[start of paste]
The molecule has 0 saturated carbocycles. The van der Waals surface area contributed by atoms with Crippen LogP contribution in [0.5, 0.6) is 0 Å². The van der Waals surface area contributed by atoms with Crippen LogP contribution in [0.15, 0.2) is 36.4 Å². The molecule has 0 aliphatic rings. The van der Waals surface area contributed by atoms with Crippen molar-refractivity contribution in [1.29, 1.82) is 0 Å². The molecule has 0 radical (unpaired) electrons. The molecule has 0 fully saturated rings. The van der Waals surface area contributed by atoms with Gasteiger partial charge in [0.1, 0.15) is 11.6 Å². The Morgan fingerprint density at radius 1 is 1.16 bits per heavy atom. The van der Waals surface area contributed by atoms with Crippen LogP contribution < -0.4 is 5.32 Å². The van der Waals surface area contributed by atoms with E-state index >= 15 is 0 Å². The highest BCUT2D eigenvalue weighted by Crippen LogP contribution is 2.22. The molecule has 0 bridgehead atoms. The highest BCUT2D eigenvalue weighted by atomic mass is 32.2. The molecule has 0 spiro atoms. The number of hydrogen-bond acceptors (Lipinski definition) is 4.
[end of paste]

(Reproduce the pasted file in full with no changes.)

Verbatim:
The molecule has 0 saturated carbocycles. The van der Waals surface area contributed by atoms with Crippen LogP contribution in [0.5, 0.6) is 0 Å². The van der Waals surface area contributed by atoms with Crippen LogP contribution in [0.15, 0.2) is 36.4 Å². The molecule has 0 aliphatic rings. The van der Waals surface area contributed by atoms with Crippen molar-refractivity contribution in [1.29, 1.82) is 0 Å². The molecule has 0 radical (unpaired) electrons. The molecule has 0 fully saturated rings. The van der Waals surface area contributed by atoms with Gasteiger partial charge in [0.1, 0.15) is 11.6 Å². The Morgan fingerprint density at radius 1 is 1.16 bits per heavy atom. The van der Waals surface area contributed by atoms with Crippen LogP contribution < -0.4 is 5.32 Å². The van der Waals surface area contributed by atoms with E-state index >= 15 is 0 Å². The highest BCUT2D eigenvalue weighted by Crippen LogP contribution is 2.22. The molecule has 0 bridgehead atoms. The highest BCUT2D eigenvalue weighted by atomic mass is 32.2. The molecule has 0 spiro atoms. The number of hydrogen-bond acceptors (Lipinski definition) is 4.